Jurisdictional Discovery, Aug. 31, 2020, Dkt. 27.8
On October 1, 2020, Defendant Baldwin moved to dismiss the complaint for
lack of jurisdiction. See Def. John K. Baldwin’s Mot. to Dismiss, Oct. 1, 2020, Dkt.
34. 9 On March 5, 2021, Plaintiff filed a second motion to amend or correct its
Plaintiff claims that Defendant Baldwin has exercised control over LHNV and
Sanum, as part of a web of corporate vehicles—involving entities located in Idaho—
to perpetrate fraud against Lao PDR with respect to certain investments in Lao
PDR’s gambling and gaming industry, and now to avoid debts owed pursuant to the
Final Awards. See, e.g., Pl.’s Resp. to Defs.’ Motion to Dismiss for Lack of Personal
Jurisdiction or Improper Venue at 2, 16, May 25, 2021, Dkt. 65; Second Amended
Compl. ¶¶ 75–79, 227.
6 On August 31, 2020, Plaintiff filed its response. See Pl.’s Resp. to Bridge Capital,
LLC’s Mot. to Dismiss for Lack of Jurisdiction, Aug. 31, 2020, Dkt. 28. On September
31, 2020, Defendant Bridge Capital, LLC filed its reply in support of its motion to
dismiss. See Reply Supp. Defendant Bridge Capital, LLC’s Mot. to Dismiss, Sept. 21,
2020, Dkt. 31.
7 On September 21, 2020, Defendant Bridge Capital, LLC, filed its response to the
first motion to amend. See Resp. Pl.’s Mot. to Amend Compl., Sept. 21, 2020, Dkt. 33.
8 On September 21, 2020, Defendant Bridge Capital, LLC, filed its response. See
Resp. to Pl.’s Motion to Conduct Jurisdictional Discovery, Sept. 21, 2020, Dkt. 32.
9 On October 22, 2020, Plaintiff filed a brief constituting its response to Baldwin’s
motion to dismiss, reply in support of its motion to amend the complaint, and reply
in support of its motion to conduct jurisdictional discovery. See Pl.’s Resp. to John K.
Baldwin’s Mot. to Dismiss & Replies Supp. Mots. to Amend, Conduct Jurisdictional
Discovery, Oct. 22, 2020, Dkt. 37. On December 11, 2020, Defendant Baldwin filed a
reply in support of his motion to dismiss. See Reply Supp. Def. John K. Baldwin’s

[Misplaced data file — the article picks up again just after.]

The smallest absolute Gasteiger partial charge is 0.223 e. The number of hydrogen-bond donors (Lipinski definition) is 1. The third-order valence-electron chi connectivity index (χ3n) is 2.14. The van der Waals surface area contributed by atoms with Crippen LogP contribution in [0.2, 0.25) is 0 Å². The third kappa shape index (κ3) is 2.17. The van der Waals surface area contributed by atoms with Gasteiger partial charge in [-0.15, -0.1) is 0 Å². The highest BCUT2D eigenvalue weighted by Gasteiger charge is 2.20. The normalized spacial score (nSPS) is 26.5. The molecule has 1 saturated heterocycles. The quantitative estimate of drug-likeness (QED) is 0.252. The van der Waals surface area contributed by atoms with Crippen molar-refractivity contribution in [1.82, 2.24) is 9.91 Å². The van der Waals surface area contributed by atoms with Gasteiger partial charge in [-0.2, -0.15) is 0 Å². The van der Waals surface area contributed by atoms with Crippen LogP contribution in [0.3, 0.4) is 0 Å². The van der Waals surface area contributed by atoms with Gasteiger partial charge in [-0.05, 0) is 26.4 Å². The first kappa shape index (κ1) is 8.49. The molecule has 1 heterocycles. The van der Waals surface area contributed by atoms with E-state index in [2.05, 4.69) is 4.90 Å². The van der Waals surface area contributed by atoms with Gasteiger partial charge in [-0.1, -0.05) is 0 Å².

Mot. to Dismiss, Dec. 11, 2020, Dkt. 41.
MEMORANDUM DECISION AND ORDER - 3
complaint, seeking to add a claim under Idaho’s Uniform Voidable Transactions Act
(“UVTA”), I.C. §§ 55-910, et seq., to add a new party, Coleman, LLC (“Coleman”), and
to plead additional allegations supporting its basis for jurisdiction. Second Mot. to
Amend Compl., Mar. 5, 2021, Dkt. 45. 10 The Second Amended Complaint no longer
included Defendant Bridge Capital, LLC, the Nevada LLC. See generally Second
Amended Compl. During a hearing on Defendants’ motions to dismiss, see Dkt. 46,
counsel for Defendants expressed willingness to consent to the filing of the Second
Amended Complaint, and the parties subsequently stipulated to a new schedule
governing the submission of various filings and motions, including any requests for
discovery or motions for jurisdictional discovery.
See Revised Stipulation Re:
Scheduling Deadlines, Mar. 18, 2021, Dkt. 49. Consequently, on March 19, 2021, the
Court granted Plaintiff’s second motion to amend its complaint. Order, Mar. 19, 2021,
Dkt. 53. On May 4, 2021, Defendants again moved to dismiss for lack of jurisdiction,
and also for failure to state a claim upon which relief can be granted. Defs.’ Baldwin
& Bridge’s Mot. to Dismiss for Lack of Jurisdiction or Improper Venue, May 4, 2021,
Dkt. 56; Defs.’ Mot. to Dismiss for Failure to State a Claim, May 4, 2021, Dkt. 57. 11
Plaintiff now moves, for a third time, to amend the complaint in order to add a
new party—Campbell Holdings, LLC (“Campbell LLC”)—and to plead causes of
The parties stipulated to the filing of the second amended complaint which
incorporated the amendments in the amended complaint. See Stipulation Re
Scheduling Deadlines, March 18, 2021, Dkt. 49; Second Amended Complaint, March
19, 2021, Dkt. 52; Order Granting Second Mot. to Amend Compl., March 19, 2021
11 Pl.’s Resp. to Defs.’ Mot. to Dismiss for Failure to State a Claim, May 25, 2021, Dkt.
MEMORANDUM DECISION AND ORDER - 4
action arising under Idaho’s UVTA and CNMI common law of fraudulent transfers.
See PTA Compl. ¶¶ 4–5, 13. Relevant here, the Proposed Third Amended Complaint
alleges the following.
Campbell LLC is an Idaho LLC that is owned by Baldwin, managed by his
relatives, and located—and owns real estate—in Idaho. See PTA Compl. ¶¶ 10, 209.
On August 13, 2019, Campbell LLC acquired four parcels of real property, collectively
referred to as the “Hayden Lake Parcels,” in Kootenai County, Idaho. Id. ¶ 210.
Combined, the Hayden Lake Parcels hold an estimated value of over $7 million, see
id. ¶¶ 210–11, 12 and were previously owned by Lee Bay’s LLC (“Lee Bay’s”) and